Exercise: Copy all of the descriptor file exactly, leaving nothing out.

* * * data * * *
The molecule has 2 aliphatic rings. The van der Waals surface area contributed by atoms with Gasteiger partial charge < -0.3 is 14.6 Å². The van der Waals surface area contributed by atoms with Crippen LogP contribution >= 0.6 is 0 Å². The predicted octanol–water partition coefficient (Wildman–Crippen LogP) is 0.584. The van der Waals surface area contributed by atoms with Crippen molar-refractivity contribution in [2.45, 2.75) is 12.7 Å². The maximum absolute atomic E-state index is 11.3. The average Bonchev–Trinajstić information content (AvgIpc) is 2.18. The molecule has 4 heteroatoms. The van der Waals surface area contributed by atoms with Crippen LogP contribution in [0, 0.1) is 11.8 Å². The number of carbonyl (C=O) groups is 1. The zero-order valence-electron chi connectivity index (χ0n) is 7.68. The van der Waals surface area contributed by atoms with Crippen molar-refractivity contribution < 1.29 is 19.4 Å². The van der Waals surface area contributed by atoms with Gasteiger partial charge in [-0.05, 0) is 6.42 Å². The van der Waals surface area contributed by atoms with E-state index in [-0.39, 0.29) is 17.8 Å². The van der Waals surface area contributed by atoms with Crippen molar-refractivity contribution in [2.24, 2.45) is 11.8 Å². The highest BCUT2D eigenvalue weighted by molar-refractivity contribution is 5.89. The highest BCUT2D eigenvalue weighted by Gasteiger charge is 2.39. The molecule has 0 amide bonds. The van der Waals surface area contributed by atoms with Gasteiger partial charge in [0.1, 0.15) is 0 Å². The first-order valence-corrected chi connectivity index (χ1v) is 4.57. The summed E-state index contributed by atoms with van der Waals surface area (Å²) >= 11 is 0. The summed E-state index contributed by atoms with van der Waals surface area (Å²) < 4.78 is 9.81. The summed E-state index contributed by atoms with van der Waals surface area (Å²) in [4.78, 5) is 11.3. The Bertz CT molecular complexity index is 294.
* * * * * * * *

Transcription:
The molecule has 2 aliphatic rings. The van der Waals surface area contributed by atoms with Gasteiger partial charge < -0.3 is 14.6 Å². The van der Waals surface area contributed by atoms with Crippen LogP contribution >= 0.6 is 0 Å². The predicted octanol–water partition coefficient (Wildman–Crippen LogP) is 0.584. The van der Waals surface area contributed by atoms with Crippen molar-refractivity contribution in [2.45, 2.75) is 12.7 Å². The maximum absolute atomic E-state index is 11.3. The average Bonchev–Trinajstić information content (AvgIpc) is 2.18. The molecule has 4 heteroatoms. The van der Waals surface area contributed by atoms with Crippen LogP contribution in [0, 0.1) is 11.8 Å². The number of carbonyl (C=O) groups is 1. The zero-order valence-electron chi connectivity index (χ0n) is 7.68. The van der Waals surface area contributed by atoms with Crippen molar-refractivity contribution < 1.29 is 19.4 Å². The van der Waals surface area contributed by atoms with Gasteiger partial charge in [-0.05, 0) is 6.42 Å². The van der Waals surface area contributed by atoms with E-state index in [-0.39, 0.29) is 17.8 Å². The van der Waals surface area contributed by atoms with Crippen molar-refractivity contribution in [2.24, 2.45) is 11.8 Å². The highest BCUT2D eigenvalue weighted by molar-refractivity contribution is 5.89. The highest BCUT2D eigenvalue weighted by Gasteiger charge is 2.39. The molecule has 0 amide bonds. The van der Waals surface area contributed by atoms with Gasteiger partial charge in [0.1, 0.15) is 0 Å². The first-order valence-corrected chi connectivity index (χ1v) is 4.57. The summed E-state index contributed by atoms with van der Waals surface area (Å²) >= 11 is 0. The summed E-state index contributed by atoms with van der Waals surface area (Å²) < 4.78 is 9.81. The summed E-state index contributed by atoms with van der Waals surface area (Å²) in [4.78, 5) is 11.3. The Bertz CT molecular complexity index is 294.